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THIRTIETH SUNDAY IN ORDINARY TIME – A – October 29,2017

A reading from the Book of Exodus 22:20-26
A reading from St. Paul’s Letter to the Thessalonians 1:5c-10
A reading from the holy Gospel according to Matthew 22:34-40

Dear Reader,

Nothing inspires God’s wrath so much as does the exploitation and abuse of the vulnerable.  The Law expressed in the Exodus reading for this week’s Liturgy of the Word calls for death by the sword for anyone who molests or oppresses an alien, or wrongs any widow or orphan.  God will wield the sword.  God forbids extorting the poor by demanding interest on a loan.  Even a cloak offered by the poor man, as a pledge of repayment, must be returned to him by sundown so that he will not have to face the chill of the night with nothing to protect him from the cold.  Beware!  God protects the widow, the orphan and the poor.  The obvious point is that God’s protection of these little ones ought to be manifested in the attitude of the abler Jews toward them.  God admonishes the people with a motive for caring.  Remember their vulnerability when they were aliens in the land of Egypt.

We are in very dangerous territory as we sit beneath the readings for this Sunday in Ordinary Time.  Watch how easy it is to think of just whom these readings must be warning, even as we are confident that they do not address us – unless, of course, we are numbered among the orphaned, the widowed, the poor, or the aliens.  Then the readings become our safety net, our guarantee that there will be those in the faith community we call Church who will respond to our needs.

Jesus remains under scrutiny in this week’s Gospel.  The Pharisees continue to search for something with which to charge him, even ignorance of the Law.  What was the tone of voice the scholar used when he asked his question?  Teacher, which commandment in the law is the greatest?  Note that the question is not unusual.  The Pharisees spent hours in discussions and theoretical arguments about the Law and its 613 commandments.  Jesus answers without a pause as he quotes from Deuteronomy and Leviticus and their mandates with which his accusers should be well familiar.  You shall love the Lord, your God, with all your heart, with all your soul, and with all your mind.  This is the greatest and the first commandment.  The second is like it: You shall love your neighbor as yourself.  The whole law and the prophets depend on these two commandments.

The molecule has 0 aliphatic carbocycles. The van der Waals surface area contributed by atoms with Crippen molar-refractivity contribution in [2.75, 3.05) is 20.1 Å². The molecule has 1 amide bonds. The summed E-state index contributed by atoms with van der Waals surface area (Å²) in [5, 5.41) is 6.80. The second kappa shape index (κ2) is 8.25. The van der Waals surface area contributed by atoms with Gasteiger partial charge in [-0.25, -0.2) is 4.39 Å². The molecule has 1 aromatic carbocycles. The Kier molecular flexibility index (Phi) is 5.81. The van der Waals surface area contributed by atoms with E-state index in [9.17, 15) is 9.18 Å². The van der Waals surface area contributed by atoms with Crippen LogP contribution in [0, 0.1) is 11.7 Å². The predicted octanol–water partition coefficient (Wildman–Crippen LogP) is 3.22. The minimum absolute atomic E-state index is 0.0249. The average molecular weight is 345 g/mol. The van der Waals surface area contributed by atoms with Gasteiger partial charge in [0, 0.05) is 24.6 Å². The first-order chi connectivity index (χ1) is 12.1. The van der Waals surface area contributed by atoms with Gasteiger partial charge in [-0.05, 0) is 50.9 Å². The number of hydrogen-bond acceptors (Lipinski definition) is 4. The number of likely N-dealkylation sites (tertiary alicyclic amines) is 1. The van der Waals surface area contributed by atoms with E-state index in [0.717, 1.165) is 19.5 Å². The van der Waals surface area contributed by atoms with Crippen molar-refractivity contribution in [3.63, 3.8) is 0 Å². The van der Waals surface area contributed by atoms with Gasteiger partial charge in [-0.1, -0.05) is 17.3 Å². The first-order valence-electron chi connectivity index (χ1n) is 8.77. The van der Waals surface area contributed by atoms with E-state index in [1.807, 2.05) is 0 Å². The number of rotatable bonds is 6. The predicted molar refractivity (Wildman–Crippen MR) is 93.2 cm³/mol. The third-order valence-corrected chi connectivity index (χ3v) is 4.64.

We have heard Jesus’ answer many times.  More than likely we can quote it verbatim from memory.  The question now before us is the same as the implied one Jesus put before the scholar.  What are you going to do with these commandments?  How are you going to live them?  How can you fulfill the first on without fulfilling the second?

Aye, there’s the rub, to quote the Bard.  Very religious people can think they are fulfilling the law through lives of faithful Mass attendance and prayer, along with a little fasting for good measure.  Jesus might say: I beg to differ.

The operative word in both commandments is the verb to love.  One can argue whether love can be commanded.  Still, regarding the first commandment Jesus cites, God does want the people to love God with their entire beings.  Perhaps if they remember all that God did for them and continues to do, love will be their response.  The fact of the matter is, that is the way God loves the people, with God’s entire being.  We don’t often squirm when we are admonished to love God.  Even if the preacher harangues a bit, we don’t mind.  After all, one can’t love God too much.

We must not miss an important inference here.  In his response to the scholar, Jesus links the two commandments.  In effect he makes them one.  Jesus is saying you can’t fulfill the first without striving to carry out the second.  Love again.  Dare we hear the standard that is applied in the commandment?  You shall love your neighbor as yourself.  How much do you love yourself?  How much do I?  How is this expressed practically?  That practicality is the measure or standard for the practical love Jesus commands us to have for our neighbor.  This is where our stares are apt to become glazed.